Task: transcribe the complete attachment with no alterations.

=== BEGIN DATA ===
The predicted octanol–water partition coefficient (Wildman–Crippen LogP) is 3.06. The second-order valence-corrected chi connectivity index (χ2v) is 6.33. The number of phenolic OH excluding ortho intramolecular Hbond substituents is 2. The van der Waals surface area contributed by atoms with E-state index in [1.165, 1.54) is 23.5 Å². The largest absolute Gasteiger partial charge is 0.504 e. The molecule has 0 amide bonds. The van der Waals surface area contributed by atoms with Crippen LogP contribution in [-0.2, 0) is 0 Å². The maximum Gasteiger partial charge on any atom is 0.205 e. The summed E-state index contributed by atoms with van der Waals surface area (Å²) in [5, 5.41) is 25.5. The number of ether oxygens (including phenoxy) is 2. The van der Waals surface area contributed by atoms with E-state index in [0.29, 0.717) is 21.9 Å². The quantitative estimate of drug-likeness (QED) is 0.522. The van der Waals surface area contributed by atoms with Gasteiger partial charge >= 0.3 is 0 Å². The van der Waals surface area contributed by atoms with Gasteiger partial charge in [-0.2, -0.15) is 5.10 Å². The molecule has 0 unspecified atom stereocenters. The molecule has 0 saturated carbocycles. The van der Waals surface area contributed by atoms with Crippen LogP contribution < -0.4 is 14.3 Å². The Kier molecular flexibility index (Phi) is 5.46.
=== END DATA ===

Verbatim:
The predicted octanol–water partition coefficient (Wildman–Crippen LogP) is 3.06. The second-order valence-corrected chi connectivity index (χ2v) is 6.33. The number of phenolic OH excluding ortho intramolecular Hbond substituents is 2. The van der Waals surface area contributed by atoms with E-state index in [1.165, 1.54) is 23.5 Å². The largest absolute Gasteiger partial charge is 0.504 e. The molecule has 0 amide bonds. The van der Waals surface area contributed by atoms with Crippen LogP contribution in [-0.2, 0) is 0 Å². The maximum Gasteiger partial charge on any atom is 0.205 e. The summed E-state index contributed by atoms with van der Waals surface area (Å²) in [5, 5.41) is 25.5. The number of ether oxygens (including phenoxy) is 2. The van der Waals surface area contributed by atoms with E-state index in [0.29, 0.717) is 21.9 Å². The quantitative estimate of drug-likeness (QED) is 0.522. The van der Waals surface area contributed by atoms with Gasteiger partial charge >= 0.3 is 0 Å². The van der Waals surface area contributed by atoms with Gasteiger partial charge in [-0.2, -0.15) is 5.10 Å². The molecule has 0 unspecified atom stereocenters. The molecule has 0 saturated carbocycles. The van der Waals surface area contributed by atoms with Crippen LogP contribution < -0.4 is 14.3 Å². The Kier molecular flexibility index (Phi) is 5.46.